Posted by CJD on September 17, 2012
Anybody remotely interested in technology and telephony can’t have failed to notice the noise about the new developments in mobile in the last few days and weeks.
Pre-orders for Apple’s new phone – or cash cow & annual profit grab – were over-subscribed within a couple of hours of their announcement and Ofcom decided that it was going to let Everything Everywhere (a conglomerate of Orange and T-Mobile hereinafter referred to as EE) provide a UK 4G service before the other two mobile operators.
Put those two facts together and combine them with a third – the fact that the iPhone 5 will never, ever work on any other network than EE’s and you’ve got a really interesting commercial problem for Vodafone and Telefonica (02). They are essentially locked out of a new market and I’m really surprised that there hasn’t been a plethora of law suits. (Just what is the collective noun for lawsuits? A murder?)
The reason why EE has a monopoly on iPhone 5 in the UK, forever, is because it will launch its 4G service on a bit of the radio spectrum that is already owns – 1800MHz – which, by an enormous stroke of good fortune for them, is already supported by the iPhone 5 as it’s a US and Continental Europe standard. Here in the UK, the 4G frequencies are at 800MHz and 2.6 GHz and won’t become available until mid 2013 at the earliest. So if you want 4G on anything other than EE’s network (and maybe Three’s too) you’re going to have to wait, and then you’re going to have to use an HTC or Samsung or other non-Apple device.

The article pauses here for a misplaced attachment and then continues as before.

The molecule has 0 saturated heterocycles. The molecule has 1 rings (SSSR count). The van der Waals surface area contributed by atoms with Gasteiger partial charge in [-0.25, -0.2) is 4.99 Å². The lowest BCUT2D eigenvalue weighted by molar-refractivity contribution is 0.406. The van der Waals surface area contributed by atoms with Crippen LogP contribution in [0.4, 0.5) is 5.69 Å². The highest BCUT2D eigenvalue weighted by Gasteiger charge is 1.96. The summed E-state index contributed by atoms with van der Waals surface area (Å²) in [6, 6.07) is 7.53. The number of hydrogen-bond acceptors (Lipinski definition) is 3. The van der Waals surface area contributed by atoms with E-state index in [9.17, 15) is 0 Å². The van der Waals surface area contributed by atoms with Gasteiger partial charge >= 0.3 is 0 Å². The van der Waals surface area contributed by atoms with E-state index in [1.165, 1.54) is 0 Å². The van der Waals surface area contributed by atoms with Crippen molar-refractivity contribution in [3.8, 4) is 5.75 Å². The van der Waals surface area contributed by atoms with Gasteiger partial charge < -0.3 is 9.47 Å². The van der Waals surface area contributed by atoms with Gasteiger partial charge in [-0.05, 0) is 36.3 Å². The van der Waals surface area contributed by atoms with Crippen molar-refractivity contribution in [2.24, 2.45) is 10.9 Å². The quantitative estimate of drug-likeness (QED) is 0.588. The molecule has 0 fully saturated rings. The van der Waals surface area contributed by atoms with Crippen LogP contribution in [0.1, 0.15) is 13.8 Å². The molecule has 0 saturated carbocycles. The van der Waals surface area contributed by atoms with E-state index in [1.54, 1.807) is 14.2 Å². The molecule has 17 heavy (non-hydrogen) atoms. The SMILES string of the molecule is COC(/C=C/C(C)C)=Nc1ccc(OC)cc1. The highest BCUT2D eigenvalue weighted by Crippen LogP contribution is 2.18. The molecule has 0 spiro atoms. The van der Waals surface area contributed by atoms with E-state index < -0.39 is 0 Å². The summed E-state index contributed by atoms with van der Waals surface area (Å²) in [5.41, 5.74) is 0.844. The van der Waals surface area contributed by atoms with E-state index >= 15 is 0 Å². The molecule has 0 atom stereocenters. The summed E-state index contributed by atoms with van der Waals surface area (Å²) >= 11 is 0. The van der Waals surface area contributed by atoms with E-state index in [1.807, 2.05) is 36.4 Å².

That is, unless Apple develops a network specific iPhone 5 just for the UK and I can’t see that happening – they’re going to wait for the iPhone 6 – or cash cow & annual profit grab – aren’t they?
Well that’s all jolly interesting, but what does all this mean for VoIP? Well that get’s even more interesting. But that’s another story……..
April 26, 2023